- Chevrolet has introduced a Duramax 3.0-liter inline-six diesel engine as an option for the 2020 Silverado 1500.
- This means all three competitors in the hotly contested half-ton-pickup segment-the others, of course, being the Ford F-150 and the Ram 1500-will offer a 3.0-liter six-cylinder turbo-diesel option in the 2020 model year.
- The new Chevy engine produces an impressive 460 lb-ft of torque, but the recently upgraded 2020 Ram Ecodiesel is back on top with 480 lb-ft of torque, although the Chevy’s 277 horsepower still trumps the Rams 260 horsepower.
UPDATE 6/10/19: Less than three weeks after this story was published, Ram released the numbers for the updated, third-generation version of its 3.0-liter V-6 EcoDiesel engine that is scheduled to arrive in the 2020 Ram 1500 in the fourth quarter of 2019. The story has been updated accordingly.
A decade ago, diesel-powered half-ton pickups were an endangered species. Diesel-powered HD pickups were common, but the half-ton diesel population was primarily composed of a handful of aging Chevrolet and GMC pickups equipped with the 6.2- and 6.5-liter diesel V-8s that disappeared from consumer vehicles at the turn of the century. Ram kickstarted a revival with its 2014 Ram 1500 EcoDiesel V-6, but that engine is currently available only in the Ram 1500 Classic, and not the the newest Ram. However, it is expected to be back on the Ram roster before the end of 2019, reportedly with a slight power bump. Ford later joined the fray with its 2018 Ford F-150 Power Stroke diesel, an optional 3.0-liter V-6 mated to Ford’s 10-speed automatic.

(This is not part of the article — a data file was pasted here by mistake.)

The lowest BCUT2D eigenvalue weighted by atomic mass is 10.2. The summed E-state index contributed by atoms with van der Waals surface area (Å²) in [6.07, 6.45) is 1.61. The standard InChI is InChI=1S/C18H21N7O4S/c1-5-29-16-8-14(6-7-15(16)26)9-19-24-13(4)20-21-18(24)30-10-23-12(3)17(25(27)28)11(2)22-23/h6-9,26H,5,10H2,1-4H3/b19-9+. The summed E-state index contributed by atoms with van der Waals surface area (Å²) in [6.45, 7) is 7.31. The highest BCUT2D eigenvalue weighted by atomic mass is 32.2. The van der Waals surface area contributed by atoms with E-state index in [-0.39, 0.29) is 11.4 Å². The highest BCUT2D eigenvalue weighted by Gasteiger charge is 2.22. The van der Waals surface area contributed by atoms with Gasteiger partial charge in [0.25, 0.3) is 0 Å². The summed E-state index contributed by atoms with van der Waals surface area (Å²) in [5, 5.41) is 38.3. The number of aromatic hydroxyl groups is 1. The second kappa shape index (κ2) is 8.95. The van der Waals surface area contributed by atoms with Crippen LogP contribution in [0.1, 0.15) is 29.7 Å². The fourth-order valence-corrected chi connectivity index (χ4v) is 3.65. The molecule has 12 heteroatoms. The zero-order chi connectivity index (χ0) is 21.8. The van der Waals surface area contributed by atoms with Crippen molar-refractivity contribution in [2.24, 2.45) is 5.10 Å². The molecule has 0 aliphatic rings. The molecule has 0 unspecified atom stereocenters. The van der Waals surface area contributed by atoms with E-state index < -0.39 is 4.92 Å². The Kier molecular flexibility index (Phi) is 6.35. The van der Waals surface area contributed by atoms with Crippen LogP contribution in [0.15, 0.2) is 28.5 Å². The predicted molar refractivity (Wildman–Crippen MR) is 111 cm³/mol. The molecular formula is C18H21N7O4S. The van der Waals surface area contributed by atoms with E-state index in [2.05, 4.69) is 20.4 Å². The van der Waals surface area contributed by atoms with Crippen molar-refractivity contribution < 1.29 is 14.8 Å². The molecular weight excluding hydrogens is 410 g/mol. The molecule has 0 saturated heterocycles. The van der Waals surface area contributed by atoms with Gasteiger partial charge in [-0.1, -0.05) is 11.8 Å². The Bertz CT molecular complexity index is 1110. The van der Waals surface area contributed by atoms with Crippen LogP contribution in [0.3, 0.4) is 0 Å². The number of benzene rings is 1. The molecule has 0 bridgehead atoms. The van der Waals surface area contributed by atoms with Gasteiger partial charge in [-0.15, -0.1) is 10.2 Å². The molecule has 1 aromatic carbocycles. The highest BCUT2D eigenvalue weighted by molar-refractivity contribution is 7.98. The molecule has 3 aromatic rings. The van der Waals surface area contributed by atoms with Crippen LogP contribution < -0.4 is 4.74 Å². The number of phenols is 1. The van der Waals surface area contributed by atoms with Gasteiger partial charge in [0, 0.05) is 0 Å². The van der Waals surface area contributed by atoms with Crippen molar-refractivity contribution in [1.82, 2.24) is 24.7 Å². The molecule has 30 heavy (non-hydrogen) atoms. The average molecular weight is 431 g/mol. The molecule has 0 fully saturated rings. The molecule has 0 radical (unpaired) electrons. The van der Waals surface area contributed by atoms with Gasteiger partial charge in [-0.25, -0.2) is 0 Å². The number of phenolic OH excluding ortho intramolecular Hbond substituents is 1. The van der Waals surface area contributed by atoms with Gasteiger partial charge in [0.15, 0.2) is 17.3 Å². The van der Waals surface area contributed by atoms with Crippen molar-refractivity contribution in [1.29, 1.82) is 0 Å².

The 2020 model year brings the arrival of the Chevrolet 1500 Duramax diesel, rounding out the trio of domestic entries into the segment. Don’t confuse this new breed of six-cylinder diesel with the soot-belching beasts of old, however; all three of these new six-cylinder diesel engines employ loads of modern technology in terms of materials, assembly, and engine management, and in our experience they’re dramatically less noisy and cleaner-burning than their predecessors.
Equal Displacement, Different Methods
Curiously, all three post comparable numbers but go about achieving them in distinctly different ways. They all have six cylinders, displace three liters, and employ turbocharging, but the new Chevrolet is an inline design while the Ram and the Ford are configured in a V format. Seeing as the truck wars are ultimately about comparing numbers, we’ve cut right to the chase and itemized the vitals in the chart below:
Ford Power Stroke
460 lb-ft @ 1500 rpm
440 lb-ft @ 1750 rpm
480 lb-ft @ 1600 rpm
277 hp @ 3750 rpm
250 hp @ 3250 rpm
260 hp @ 3600 rpm
You don’t need a calculator to discern that, when it comes to raw power, the Ram’s 480 lb-ft of torque put it atop the half-ton-diesel pyramid. When it comes to horsepower however, the Chevrolet’s 277 ponies still tag the win over the Ram’s 260 horsepower.